John Darnton—who won a Pulitzer Prize for his coverage, for the New York Times, of the Solidarity movement in Poland—is writing a book about his father, also a New York Times correspondent. The senior Darnton was killed by shrapnel in 1942 on a transport ship off the coast of New Guinea while covering the war in the Pacific. Says John: "It's going to deal with how somebody you don't know—I was 11 months at the time of his death—could be such a formative influence in your life." And, he adds: "For the last four years or so, I've realized that I had to go to the place where it occurred."
Even before he left for Papua New Guinea last May, Darnton began hearing about a crashed U.S. World War II bomber there—known, intriguingly, as the "Swamp Ghost." Some airplane salvagers wanted to take it out of the country, but others felt that moving it would be a sacrilege. Darnton looked into the story and discovered that airplane salvagers are a breed apart. "When they hack their way through the jungle and come upon a wreck, and crawl over it and maybe sit in the cockpit, they get an incredible feeling, as if they've discovered a time capsule," he says. "They try to figure out how the plane went down, what the pilot did—did he try to eject?—and they feel the thrill of the treasure hunter." Darnton thought he might like to write about the Swamp Ghost. Would Smithsonian be interested in a story that would weave his search for information about his father into the salvage controversy? Uh, yeah! The result, "Swamp Ghosts," can be read here.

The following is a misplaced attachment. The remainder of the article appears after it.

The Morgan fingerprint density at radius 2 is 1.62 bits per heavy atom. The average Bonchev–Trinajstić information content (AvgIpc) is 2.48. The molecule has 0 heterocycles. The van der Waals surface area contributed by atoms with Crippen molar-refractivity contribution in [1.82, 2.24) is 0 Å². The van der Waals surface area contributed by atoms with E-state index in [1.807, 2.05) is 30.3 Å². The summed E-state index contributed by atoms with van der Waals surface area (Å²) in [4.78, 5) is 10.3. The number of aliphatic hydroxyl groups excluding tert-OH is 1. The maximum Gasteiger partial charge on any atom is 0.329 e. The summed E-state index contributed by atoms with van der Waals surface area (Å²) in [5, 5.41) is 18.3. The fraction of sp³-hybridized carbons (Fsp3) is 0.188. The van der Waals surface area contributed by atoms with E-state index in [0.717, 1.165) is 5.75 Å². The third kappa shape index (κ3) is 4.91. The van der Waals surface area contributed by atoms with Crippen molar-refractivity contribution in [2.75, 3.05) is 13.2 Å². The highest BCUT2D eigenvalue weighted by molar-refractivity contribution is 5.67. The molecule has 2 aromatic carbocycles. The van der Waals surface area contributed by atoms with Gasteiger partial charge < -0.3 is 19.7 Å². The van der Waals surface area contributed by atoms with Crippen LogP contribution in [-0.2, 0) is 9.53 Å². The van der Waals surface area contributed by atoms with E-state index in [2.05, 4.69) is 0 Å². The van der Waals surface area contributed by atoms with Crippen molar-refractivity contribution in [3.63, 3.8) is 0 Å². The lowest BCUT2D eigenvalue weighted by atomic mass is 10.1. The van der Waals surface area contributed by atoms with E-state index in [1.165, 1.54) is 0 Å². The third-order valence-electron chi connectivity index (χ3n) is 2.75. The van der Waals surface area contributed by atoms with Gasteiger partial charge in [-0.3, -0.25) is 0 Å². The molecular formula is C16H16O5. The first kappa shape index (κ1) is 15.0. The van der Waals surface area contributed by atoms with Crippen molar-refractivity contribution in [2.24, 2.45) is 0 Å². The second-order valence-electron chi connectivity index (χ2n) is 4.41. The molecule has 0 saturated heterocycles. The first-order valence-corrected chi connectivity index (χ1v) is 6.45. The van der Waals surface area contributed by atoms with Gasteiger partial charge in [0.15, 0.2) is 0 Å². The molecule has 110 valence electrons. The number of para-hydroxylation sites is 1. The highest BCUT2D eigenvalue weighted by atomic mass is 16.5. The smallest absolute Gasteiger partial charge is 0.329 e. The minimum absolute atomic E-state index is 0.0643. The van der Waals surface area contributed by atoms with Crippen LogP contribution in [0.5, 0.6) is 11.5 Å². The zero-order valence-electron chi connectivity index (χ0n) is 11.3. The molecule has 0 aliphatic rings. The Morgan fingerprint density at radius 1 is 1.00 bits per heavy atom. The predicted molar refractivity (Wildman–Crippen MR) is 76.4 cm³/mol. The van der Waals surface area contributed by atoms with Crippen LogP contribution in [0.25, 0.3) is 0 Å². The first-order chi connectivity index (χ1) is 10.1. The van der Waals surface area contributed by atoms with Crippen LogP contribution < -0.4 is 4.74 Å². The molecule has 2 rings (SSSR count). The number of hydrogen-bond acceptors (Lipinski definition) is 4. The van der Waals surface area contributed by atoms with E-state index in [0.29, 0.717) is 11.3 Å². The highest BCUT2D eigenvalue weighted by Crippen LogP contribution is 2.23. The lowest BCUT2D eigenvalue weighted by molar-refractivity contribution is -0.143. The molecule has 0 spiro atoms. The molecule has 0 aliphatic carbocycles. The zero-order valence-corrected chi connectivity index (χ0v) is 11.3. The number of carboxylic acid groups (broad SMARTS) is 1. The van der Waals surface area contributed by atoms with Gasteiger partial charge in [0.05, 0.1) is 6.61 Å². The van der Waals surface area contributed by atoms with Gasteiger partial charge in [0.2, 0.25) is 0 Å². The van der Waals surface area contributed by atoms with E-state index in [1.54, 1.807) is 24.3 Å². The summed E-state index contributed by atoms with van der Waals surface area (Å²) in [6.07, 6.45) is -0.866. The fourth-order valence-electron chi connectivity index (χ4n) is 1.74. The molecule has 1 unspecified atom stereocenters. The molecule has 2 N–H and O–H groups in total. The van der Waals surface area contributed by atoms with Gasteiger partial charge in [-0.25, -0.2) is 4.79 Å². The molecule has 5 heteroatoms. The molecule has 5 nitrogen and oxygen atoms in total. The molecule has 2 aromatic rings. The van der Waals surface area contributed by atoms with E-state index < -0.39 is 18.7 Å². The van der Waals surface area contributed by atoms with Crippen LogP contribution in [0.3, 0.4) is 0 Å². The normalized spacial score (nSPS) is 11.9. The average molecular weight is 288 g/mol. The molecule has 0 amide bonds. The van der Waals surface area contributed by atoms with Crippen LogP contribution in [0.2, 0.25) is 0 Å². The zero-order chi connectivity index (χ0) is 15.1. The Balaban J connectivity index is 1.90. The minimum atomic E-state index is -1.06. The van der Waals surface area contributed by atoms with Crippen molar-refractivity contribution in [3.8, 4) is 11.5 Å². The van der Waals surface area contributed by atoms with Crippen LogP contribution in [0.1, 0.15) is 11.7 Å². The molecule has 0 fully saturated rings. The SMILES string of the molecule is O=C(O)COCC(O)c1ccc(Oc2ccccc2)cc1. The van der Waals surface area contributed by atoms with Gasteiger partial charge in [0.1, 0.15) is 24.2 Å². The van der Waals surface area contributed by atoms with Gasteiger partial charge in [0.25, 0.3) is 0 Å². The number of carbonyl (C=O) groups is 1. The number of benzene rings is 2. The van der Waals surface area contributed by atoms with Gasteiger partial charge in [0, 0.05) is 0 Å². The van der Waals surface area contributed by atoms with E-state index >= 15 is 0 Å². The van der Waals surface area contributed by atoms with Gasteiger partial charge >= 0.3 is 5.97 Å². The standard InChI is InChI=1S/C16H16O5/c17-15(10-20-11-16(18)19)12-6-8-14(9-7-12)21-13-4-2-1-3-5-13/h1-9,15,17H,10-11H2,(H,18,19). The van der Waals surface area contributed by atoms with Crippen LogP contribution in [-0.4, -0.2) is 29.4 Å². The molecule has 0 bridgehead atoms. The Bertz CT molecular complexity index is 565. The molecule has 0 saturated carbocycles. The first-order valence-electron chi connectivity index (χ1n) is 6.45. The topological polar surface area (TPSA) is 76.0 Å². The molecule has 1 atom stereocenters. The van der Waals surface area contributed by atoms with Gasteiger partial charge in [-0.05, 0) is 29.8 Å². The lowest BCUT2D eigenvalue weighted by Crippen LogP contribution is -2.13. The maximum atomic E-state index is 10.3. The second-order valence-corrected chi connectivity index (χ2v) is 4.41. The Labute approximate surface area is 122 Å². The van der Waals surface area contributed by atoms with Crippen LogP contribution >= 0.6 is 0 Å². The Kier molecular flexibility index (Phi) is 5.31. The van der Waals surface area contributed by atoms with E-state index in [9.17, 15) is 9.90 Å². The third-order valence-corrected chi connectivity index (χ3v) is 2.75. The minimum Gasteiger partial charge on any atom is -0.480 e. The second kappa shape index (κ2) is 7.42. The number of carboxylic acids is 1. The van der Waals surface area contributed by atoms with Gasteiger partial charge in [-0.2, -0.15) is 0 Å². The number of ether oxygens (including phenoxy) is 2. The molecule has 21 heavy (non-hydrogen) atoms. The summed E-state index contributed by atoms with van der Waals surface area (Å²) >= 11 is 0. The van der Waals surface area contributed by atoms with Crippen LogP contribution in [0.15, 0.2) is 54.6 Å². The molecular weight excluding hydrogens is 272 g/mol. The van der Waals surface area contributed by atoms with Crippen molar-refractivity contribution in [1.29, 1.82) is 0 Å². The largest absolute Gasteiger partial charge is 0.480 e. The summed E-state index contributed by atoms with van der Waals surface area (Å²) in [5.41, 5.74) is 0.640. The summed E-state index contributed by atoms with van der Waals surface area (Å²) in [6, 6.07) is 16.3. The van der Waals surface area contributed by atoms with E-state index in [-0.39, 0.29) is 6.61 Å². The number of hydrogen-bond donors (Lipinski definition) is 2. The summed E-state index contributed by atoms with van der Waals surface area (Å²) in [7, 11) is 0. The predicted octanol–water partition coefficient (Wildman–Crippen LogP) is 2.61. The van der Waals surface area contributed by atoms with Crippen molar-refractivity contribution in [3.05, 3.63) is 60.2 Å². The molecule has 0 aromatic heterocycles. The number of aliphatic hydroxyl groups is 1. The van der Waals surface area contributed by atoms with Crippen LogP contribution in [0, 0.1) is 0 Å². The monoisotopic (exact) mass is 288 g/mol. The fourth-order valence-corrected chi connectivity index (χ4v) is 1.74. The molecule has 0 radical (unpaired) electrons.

Michael Walsh is the author of Andrew Lloyd Webber: His Life and Works, A Critical Biography. Webber's breakthrough musical, Cats, opened in New York City 25 years ago this month. Audiences flocked to it; critics hated it; in June of 1997, it became the longest-running musical in Broadway history. (It racked up 7,485 performances before closing in September 2000.) "That's the musical that made him very wealthy," says Walsh. "It was also the one nobody thought would work, that people thought would be the end of him." More important, Walsh adds, "it's the show that symbolizes this conflict with him: 'Should I write a great opera or should I please the public?' That is something that composers are always grappling with, and that's why Cats makes a good introduction to the central conundrum of his life." "The Curiosity of Cats" can be read here.